The Madrigals of Michelangelo Rossi, Volume 10

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University of Chicago Press, 2002 - Music - 227 pages
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Michelangelo Rossi's two books of five-voice polyphonic madrigals are among the most expressive works of their kind ever composed. Showing the influence of Gesualdo, the madrigals were probably written in Rome between 1624 and 1629, when Rossi was in the service of Cardinal Maurizio of Savoy. They were apparently never published, and there is only one complete manuscript source, which once belonged to Queen Christina of Sweden and now forms the principal source for Brian Mann's critical edition.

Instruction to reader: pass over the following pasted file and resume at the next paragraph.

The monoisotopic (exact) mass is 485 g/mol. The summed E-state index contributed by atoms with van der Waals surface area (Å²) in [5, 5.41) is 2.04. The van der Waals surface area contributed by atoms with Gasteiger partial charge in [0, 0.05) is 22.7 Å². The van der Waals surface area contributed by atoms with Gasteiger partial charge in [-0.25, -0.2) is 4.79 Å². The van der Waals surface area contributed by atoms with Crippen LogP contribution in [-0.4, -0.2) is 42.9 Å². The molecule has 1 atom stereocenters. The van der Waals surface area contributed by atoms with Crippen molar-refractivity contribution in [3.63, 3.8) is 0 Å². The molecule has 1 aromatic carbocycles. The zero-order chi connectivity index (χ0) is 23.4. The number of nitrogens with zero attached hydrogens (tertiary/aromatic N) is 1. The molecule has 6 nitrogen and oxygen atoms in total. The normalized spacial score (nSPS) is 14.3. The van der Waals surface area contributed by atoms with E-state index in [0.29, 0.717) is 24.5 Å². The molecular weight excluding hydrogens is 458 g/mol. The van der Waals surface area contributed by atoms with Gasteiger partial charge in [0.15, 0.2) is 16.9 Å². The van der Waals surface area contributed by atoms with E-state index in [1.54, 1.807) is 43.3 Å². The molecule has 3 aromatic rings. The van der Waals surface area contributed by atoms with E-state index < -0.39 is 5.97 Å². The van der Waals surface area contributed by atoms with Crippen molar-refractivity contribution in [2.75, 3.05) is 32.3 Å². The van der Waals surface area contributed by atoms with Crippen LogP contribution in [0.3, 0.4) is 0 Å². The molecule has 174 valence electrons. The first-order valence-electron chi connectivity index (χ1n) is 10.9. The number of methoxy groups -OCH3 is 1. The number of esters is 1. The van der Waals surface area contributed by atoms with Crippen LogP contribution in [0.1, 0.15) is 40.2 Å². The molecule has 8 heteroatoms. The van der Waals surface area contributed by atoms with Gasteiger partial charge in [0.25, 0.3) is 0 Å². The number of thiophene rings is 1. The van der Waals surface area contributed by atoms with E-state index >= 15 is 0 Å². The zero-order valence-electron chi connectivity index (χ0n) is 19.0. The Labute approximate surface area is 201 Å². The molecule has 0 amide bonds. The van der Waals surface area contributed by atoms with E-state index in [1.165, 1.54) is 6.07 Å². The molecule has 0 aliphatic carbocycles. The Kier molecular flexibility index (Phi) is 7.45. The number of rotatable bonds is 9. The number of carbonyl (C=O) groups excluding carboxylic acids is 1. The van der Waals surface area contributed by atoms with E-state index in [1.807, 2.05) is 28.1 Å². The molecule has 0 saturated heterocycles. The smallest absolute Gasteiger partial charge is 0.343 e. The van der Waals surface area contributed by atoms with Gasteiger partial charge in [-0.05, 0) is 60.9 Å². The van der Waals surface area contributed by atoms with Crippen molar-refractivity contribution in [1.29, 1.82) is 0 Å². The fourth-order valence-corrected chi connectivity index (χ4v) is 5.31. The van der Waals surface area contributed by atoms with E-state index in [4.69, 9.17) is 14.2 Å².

In his extensive introduction, Mann considers in detail the biographical, cultural, and stylistic milieu in which the madrigals were written. The scholarly edition of the music, based on a thorough examination of all the known sources, includes a complete critical commentary.

Mann's work on Rossi's madrigals has already helped revive interest in them. In 1998 a CD recording of Book I appeared on the Virgin label, performed by Il Complesso Barocco under the direction of Alan Curtis, and based on this critical edition.
 

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Contents

BOOK I
13
The Sources
23
O miseria damante
108
Or che la notte
114
Ciechi desir
124
Credetel
132
Pallida gelosia
140
BOOK II
148
Index of Compositions
227
Copyright

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About the author (2002)

Brian Mann is a professor of music at Vassar College. He is the author of The Secular Madrigals of Filippo Di Monte, 1521-1603 and editor of Paolo Quagliati: Recercate et Casone, Libro Primo a Quattro Voci, Rome, 1601.

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